A DIY Radar Controller


#21

Is that the same as a resistor network? I’ve seen others use them… Will google.

I tried that on the bread board, but culdn’t get the Shift Reg to work properly.
Once I added resistors to all input pins, it worked. Maybe a thing with the MMJoy2 firmware, perhaps.


#22

A resistor array like this should work, right?

But, if I get a 1KOhm resistor array with 5 pins, does that mean 4x1K or 1K/4 resistance…?


#23

Should mean the first, you usually don’t need to do math on component selection, although I haven’t used them yet, it’s one of those lessons I’ve learned. Also don’t use those low value’s for pull resistors.

The bounce signals are usually sub milliamp in current and pretty much finds their origins in induction. So a 10k(standard suggested value) or 20k resistor will only have a small leak current going into your input data line. That’s mostly a current limiting thing though.


#24

Ah, yes, 10K…


#25

How do those work? 4x inputs, each through a 10k resister, to a single output?


#26

@TheAlmightySnark can probably explain the electronic magic going on…
I just follow the recipe and know that if I connect the shift register to 5 pins on the microcontroller, where two are power and ground, I get to link 8 button inputs to it.
That may not sound too impressive, but I can mount a bunch of shift registers in series, and still only need 5 pins on the controller. Say 4 shift registers. That is 4x8=32 buttons and just 5 leads, going to 5 pins. A lot easier than making a good oldfashioned button matrix, that would require 6+6 pins on the controller.

This gets really important when sending button inputs from a stick grip, or a throttle handle, to the controller, because of the limited space available.

I made my ConTrollR throttle box using a button matrix, and that PCB was 80x87mm and all I could fit inside the throttle handle was 3 buttons (6 leads).

This controller will have a 85x40 PCB inside the stick base that will take 16 button inputs and another two PCB of 23x30mm, inside the handle, that will take another 16.

The ConTrollR PCB


Note that the relative scale is off here.


#27

So those resistors are connected to the inputs on one side(leading to the chip, middle pins on either side are the input lines), and to the power line on the other side.

If you don’t know how it works, current likes to take the path of shortest resistance, in this case that’s straight from the buttons(that are connected to a positive power line with perhaps a resistor) to the chip’s input. BUT, the chip doesn’t always ‘read’ what’s on the pin. It has a gate on the other side that gets triggered(opens) by one of the 3 data lines coming from the Teensy. What this means is that there is a floating or uncontrolled voltage between the chip and the button. That’s bad, because of induction this voltage floats up and down and will likely cause false data when reading the chip. So what we do in electronics is apply a pull-up or a pull-down resistor.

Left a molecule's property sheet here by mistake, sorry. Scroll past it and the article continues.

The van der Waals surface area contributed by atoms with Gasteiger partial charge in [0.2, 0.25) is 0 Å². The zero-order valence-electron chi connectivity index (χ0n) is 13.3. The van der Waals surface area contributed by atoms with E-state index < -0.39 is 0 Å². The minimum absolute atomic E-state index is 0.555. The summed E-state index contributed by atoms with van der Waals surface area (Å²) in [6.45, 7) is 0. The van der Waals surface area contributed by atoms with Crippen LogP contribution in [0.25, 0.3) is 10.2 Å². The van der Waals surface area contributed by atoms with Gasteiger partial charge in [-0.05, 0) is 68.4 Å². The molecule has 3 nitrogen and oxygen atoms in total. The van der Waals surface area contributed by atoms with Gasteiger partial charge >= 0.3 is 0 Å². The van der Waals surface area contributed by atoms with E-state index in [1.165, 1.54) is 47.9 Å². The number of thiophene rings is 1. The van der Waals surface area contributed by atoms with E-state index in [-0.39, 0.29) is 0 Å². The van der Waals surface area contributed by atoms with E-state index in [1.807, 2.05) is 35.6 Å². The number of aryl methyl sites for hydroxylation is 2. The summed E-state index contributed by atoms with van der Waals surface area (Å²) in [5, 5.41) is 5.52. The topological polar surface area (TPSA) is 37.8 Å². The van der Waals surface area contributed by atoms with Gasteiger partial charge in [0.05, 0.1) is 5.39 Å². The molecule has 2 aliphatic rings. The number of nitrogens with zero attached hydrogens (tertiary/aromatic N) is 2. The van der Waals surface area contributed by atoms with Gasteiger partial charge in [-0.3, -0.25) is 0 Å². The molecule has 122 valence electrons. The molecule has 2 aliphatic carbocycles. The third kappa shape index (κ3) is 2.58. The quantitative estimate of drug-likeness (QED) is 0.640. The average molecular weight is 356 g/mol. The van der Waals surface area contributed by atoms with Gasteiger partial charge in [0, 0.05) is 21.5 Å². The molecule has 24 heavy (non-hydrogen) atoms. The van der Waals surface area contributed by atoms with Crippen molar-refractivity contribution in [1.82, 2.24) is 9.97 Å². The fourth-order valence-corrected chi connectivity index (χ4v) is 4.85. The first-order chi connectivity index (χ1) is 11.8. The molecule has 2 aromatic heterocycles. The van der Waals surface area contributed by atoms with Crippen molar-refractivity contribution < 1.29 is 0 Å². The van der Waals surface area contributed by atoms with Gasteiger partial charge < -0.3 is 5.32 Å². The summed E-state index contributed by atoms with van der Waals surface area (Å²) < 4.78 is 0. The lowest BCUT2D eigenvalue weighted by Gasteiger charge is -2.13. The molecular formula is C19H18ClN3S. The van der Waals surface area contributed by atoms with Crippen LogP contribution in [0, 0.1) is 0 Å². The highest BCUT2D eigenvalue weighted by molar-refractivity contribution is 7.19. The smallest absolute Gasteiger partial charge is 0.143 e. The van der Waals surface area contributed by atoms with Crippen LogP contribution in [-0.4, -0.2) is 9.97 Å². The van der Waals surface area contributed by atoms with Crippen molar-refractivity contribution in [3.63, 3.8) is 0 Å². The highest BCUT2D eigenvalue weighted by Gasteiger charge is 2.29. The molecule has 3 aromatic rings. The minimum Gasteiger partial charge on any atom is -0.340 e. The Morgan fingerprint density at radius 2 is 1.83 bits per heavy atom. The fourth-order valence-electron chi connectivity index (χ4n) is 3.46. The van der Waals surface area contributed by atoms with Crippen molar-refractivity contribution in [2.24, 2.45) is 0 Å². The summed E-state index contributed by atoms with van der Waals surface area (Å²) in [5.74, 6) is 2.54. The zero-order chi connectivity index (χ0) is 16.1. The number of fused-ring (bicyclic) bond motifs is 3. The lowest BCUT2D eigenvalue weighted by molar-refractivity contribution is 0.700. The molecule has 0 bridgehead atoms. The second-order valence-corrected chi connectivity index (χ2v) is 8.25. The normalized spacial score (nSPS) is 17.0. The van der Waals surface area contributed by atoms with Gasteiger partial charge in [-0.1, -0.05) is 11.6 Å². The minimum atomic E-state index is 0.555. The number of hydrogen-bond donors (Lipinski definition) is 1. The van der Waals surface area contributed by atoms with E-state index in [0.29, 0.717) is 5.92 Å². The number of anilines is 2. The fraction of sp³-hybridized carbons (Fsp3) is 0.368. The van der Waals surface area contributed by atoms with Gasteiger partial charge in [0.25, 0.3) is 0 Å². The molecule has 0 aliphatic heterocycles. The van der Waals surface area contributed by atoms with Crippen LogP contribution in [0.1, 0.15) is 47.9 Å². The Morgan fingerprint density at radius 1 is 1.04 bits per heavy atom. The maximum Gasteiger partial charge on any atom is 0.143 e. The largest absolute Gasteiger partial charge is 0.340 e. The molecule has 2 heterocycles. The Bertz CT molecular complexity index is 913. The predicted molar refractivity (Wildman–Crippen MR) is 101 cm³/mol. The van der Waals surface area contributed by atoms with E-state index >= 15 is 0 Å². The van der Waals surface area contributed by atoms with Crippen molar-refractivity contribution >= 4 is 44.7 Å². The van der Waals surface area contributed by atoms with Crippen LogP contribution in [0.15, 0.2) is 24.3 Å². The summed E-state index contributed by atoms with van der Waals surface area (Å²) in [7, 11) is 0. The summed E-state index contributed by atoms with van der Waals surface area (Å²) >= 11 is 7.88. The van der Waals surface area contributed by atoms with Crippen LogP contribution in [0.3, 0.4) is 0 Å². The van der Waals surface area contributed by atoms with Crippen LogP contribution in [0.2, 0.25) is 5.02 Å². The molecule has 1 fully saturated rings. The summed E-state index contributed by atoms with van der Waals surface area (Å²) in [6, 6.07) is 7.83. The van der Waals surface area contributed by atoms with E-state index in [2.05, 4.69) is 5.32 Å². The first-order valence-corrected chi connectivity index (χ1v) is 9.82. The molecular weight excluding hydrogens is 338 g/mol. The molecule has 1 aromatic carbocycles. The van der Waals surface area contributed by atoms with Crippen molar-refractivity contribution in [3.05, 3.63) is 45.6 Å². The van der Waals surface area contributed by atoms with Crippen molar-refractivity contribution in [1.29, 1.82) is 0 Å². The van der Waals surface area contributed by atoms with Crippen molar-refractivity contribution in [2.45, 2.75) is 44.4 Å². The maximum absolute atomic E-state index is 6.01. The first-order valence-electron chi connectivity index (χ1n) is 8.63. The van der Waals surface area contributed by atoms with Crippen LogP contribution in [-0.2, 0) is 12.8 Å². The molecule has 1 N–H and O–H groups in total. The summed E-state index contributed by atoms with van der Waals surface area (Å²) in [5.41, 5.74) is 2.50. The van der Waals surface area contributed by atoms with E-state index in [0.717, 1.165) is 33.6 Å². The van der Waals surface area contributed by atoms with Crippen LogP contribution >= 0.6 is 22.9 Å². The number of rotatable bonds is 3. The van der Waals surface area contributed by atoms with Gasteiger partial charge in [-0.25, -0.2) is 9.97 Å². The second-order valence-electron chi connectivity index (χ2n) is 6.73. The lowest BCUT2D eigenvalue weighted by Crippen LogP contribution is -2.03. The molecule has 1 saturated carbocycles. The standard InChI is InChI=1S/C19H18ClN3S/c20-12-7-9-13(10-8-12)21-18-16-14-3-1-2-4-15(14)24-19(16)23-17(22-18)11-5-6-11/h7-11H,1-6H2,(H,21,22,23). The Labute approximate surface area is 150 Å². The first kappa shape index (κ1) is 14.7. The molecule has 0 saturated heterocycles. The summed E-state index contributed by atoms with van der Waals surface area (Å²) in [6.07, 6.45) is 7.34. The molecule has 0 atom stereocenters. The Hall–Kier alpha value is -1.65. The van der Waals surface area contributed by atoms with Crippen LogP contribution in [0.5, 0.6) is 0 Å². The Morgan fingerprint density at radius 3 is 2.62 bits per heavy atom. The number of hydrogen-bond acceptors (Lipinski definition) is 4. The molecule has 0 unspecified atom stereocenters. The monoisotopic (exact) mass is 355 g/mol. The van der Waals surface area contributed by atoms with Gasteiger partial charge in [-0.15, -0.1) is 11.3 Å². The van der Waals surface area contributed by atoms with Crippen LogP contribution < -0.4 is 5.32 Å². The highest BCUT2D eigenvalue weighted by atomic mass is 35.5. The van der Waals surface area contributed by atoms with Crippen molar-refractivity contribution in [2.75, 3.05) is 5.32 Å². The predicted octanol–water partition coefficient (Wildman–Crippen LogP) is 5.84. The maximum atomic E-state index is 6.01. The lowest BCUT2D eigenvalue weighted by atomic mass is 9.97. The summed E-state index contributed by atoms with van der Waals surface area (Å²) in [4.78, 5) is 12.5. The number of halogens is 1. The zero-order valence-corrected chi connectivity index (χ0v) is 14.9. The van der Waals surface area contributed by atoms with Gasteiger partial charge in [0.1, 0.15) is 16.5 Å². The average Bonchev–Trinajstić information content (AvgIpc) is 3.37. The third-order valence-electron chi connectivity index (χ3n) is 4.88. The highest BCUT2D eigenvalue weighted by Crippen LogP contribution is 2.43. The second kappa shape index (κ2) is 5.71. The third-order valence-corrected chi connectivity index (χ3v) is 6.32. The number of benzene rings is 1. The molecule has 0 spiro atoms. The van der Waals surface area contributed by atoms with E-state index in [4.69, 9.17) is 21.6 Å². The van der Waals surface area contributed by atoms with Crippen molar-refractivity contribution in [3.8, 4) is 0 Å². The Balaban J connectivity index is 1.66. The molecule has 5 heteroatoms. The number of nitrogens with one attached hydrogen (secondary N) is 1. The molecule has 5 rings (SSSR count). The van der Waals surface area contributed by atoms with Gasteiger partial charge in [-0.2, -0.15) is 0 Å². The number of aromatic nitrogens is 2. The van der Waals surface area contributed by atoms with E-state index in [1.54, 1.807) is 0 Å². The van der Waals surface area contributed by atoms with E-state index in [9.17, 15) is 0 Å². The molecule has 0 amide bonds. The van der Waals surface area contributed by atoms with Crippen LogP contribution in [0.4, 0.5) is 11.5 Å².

A pull up resistor usually provides a small current to the line that runs between the chip and the button, so this line will always be HIGH(boolean logical TRUE). With a pull up layout you connect the other side of the button to the ground line, that means when you push down the button all current will drain from the line that the chip is reading and it will read LOW(FALSE), the current coming in through the pull up resistor is not high enough to change the reading, but it will always cause it to stabilize in a single state when you are not operating the button.

there’s a bunch of mechanical and inductive effects going on too, but that is not extremely relevant, just keep in mind that a mechanical action like a switch will have a small range where it creates a series of electrical HIGH and LOW states in a very short time when you either press it down or release it. This is called a bounce, and a pull up/pull down resistor is used to counteract this effect. In this case by potential(Voltage at point A exceeds point B, thus it flows from A to B with the difference between them).

A pull down resistor layout works the same, only then we don’t connect our resistors to a positive voltage line(source, V+, Vdd etc), but to a negative voltage line(GND, V-, Vcc/Vss, ground plane also). thus reversing the effect.

I hope this explains it a little, I always meander a little when it comes to topics like this!


#28

What @TheAlmightySnark said… And it works too! :wink:


#29

Size seems about right…


#30

So, for a 5 pin resistor array, it would be V+, Input A, Input B, Input C, Output to Chip?


#31

and Input D. And 4 inputs on the other side of the shift register. The resistors are just linked between the VCC and the input pins on the Shift register.

The Shift register is linked to VCC, GND, Clock, Chip Select and Data pins on the controller.


#32

You have one HUGE thumb…


#33

You don’t need to have a pull up or down resistor on every line, really depends on signal speed and noise expectations. But yes, that might be one way.

Funny thing, a pull up or down resistor acts much like a RL filter!

I suppose that’s mostly funny if you enjoy signals technology… :wink:


#34


#35


#36

The handle is ready for the printers!


#37

Wow! Looking cool! Interested to see how this goes on the 3D printer. Which are you using?


#38

I don’t have one. I use Shapeways.com.


#39

A trigger in the making…


#40

Nice! Make sure to buff it a little :wink: Or scotchbrite to hell, either works fine!